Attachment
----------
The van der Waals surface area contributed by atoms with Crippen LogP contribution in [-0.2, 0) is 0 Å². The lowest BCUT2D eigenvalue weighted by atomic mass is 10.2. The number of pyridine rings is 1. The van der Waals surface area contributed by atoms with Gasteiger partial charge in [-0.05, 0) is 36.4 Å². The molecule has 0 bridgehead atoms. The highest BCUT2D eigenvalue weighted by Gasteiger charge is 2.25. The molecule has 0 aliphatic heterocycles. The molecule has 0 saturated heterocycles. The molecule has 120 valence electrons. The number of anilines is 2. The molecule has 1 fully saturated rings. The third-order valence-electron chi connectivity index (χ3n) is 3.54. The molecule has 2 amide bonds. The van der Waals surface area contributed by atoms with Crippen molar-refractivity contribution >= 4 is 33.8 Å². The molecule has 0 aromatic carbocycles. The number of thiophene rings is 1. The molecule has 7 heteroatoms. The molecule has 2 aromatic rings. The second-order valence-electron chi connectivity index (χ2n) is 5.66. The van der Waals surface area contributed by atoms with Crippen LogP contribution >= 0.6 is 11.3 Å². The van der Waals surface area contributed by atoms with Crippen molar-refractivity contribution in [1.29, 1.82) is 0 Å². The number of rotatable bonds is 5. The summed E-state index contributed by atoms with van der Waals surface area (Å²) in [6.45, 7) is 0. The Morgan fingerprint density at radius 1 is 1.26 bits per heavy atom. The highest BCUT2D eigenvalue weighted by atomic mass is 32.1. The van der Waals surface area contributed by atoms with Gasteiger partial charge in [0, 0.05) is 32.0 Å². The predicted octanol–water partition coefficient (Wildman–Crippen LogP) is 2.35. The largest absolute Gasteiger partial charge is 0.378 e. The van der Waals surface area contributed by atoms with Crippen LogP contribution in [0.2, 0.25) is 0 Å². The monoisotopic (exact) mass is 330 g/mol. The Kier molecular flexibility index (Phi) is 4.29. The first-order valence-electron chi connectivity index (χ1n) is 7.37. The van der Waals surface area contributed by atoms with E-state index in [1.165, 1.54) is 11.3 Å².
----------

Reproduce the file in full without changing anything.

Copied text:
The van der Waals surface area contributed by atoms with Crippen LogP contribution in [-0.2, 0) is 0 Å². The lowest BCUT2D eigenvalue weighted by atomic mass is 10.2. The number of pyridine rings is 1. The van der Waals surface area contributed by atoms with Gasteiger partial charge in [-0.05, 0) is 36.4 Å². The molecule has 0 bridgehead atoms. The highest BCUT2D eigenvalue weighted by Gasteiger charge is 2.25. The molecule has 0 aliphatic heterocycles. The molecule has 0 saturated heterocycles. The molecule has 120 valence electrons. The number of anilines is 2. The molecule has 1 fully saturated rings. The third-order valence-electron chi connectivity index (χ3n) is 3.54. The molecule has 2 amide bonds. The van der Waals surface area contributed by atoms with Crippen molar-refractivity contribution >= 4 is 33.8 Å². The molecule has 0 aromatic carbocycles. The number of thiophene rings is 1. The molecule has 7 heteroatoms. The molecule has 2 aromatic rings. The second-order valence-electron chi connectivity index (χ2n) is 5.66. The van der Waals surface area contributed by atoms with Crippen LogP contribution >= 0.6 is 11.3 Å². The van der Waals surface area contributed by atoms with Crippen molar-refractivity contribution in [1.29, 1.82) is 0 Å². The number of rotatable bonds is 5. The summed E-state index contributed by atoms with van der Waals surface area (Å²) in [6.45, 7) is 0. The Morgan fingerprint density at radius 1 is 1.26 bits per heavy atom. The highest BCUT2D eigenvalue weighted by atomic mass is 32.1. The van der Waals surface area contributed by atoms with Gasteiger partial charge in [0, 0.05) is 32.0 Å². The predicted octanol–water partition coefficient (Wildman–Crippen LogP) is 2.35. The largest absolute Gasteiger partial charge is 0.378 e. The van der Waals surface area contributed by atoms with Crippen LogP contribution in [0.2, 0.25) is 0 Å². The monoisotopic (exact) mass is 330 g/mol. The Kier molecular flexibility index (Phi) is 4.29. The first-order valence-electron chi connectivity index (χ1n) is 7.37. The van der Waals surface area contributed by atoms with E-state index in [1.165, 1.54) is 11.3 Å².